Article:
BY PETER DORFMAN
After the 2016 election, and with the installation of the Trump administration, many felt that support for science was in jeopardy. And when scientists are under pressure, that pressure is particularly intense for women, says Sarah Schanz, one of the new leaders of the Indiana University chapter (or “pod”) of 500 Women Scientists.
The advocacy group was founded by four women graduate students at the University of Colorado Boulder. They published an open letter on their website supporting science, women, minorities, and other marginalized groups, hoping to gather 500 signatures. Within hours they had surpassed that number. To date, more than 20,000 people from 100 countries have signed in support.
“It was just a recognition that women are here, some of them are scientists, and the climate is relatively hostile,” says Schanz, 28, a postdoctoral fellow in the Department of Earth and Atmospheric Science.
“The Colorado group started the first pod, and the organization grew organically,” says Maja Šljivar, 28, a graduate student in biology. “Pods started forming everywhere. They’re international now.”
Both recent arrivals at IU, Schanz and Šljivar found a barely functioning Bloomington pod. They took charge in June. “The Bloomington pod needed leadership, and we volunteered,” Schanz says.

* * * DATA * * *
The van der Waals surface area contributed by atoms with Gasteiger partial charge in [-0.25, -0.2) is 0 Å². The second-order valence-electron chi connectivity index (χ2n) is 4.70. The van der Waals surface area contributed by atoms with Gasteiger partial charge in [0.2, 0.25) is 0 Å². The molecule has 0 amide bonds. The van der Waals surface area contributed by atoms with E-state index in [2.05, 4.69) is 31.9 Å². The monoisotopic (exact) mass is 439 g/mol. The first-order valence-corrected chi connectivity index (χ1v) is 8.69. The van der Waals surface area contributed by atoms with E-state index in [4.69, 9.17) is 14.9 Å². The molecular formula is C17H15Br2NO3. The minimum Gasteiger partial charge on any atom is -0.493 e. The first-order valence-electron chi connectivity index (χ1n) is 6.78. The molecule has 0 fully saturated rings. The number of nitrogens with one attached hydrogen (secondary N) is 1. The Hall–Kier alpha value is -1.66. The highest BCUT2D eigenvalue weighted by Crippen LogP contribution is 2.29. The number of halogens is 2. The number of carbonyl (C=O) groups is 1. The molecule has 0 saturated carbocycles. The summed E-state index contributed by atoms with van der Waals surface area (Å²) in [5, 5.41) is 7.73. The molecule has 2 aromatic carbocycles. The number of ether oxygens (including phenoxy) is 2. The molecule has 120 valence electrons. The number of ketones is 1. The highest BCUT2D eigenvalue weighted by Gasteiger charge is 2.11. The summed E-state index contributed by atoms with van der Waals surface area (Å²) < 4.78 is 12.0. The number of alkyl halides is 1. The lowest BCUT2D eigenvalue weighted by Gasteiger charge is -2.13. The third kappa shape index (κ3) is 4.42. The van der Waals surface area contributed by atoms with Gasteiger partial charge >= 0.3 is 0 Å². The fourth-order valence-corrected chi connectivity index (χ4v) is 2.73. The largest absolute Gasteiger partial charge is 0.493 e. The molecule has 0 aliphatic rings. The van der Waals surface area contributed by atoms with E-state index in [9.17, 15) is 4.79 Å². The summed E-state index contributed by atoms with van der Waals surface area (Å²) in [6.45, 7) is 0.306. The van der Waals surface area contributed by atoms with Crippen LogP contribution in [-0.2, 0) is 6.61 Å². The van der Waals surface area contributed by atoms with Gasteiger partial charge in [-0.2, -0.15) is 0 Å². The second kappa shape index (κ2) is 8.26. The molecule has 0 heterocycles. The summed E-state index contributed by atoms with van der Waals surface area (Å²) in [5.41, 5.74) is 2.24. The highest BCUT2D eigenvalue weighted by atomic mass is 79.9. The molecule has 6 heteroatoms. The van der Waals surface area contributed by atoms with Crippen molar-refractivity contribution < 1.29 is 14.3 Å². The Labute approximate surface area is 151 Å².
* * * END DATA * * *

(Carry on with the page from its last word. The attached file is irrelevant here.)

Schanz and Šljivar inherited a list of seven names at IU. Two had left; three were on sabbatical. “We just started emailing blindly,” Šljivar says.
In September, Schanz and Šljivar invited women scientists at IU to a barbecue in Bryan Park. More than 50 came—undergraduates, grad students, postdocs, faculty members, and members of the community. “It was a vibrant, amazing event,” Šljivar exclaims.
The IU pod has grown to more than 70 members. “We have momentum,” Schanz says. “We’re planning on a tiered leadership structure, with an executive group and a larger action group that can help organize events.”
Šljivar sees the group as a way to help women scientists achieve even more in the future. “The pod allows aspiring women scientists to see women in senior positions, and that gives them a goal to shoot for,” Šljivar explains.
Visit 500WomenScientists.org for more information.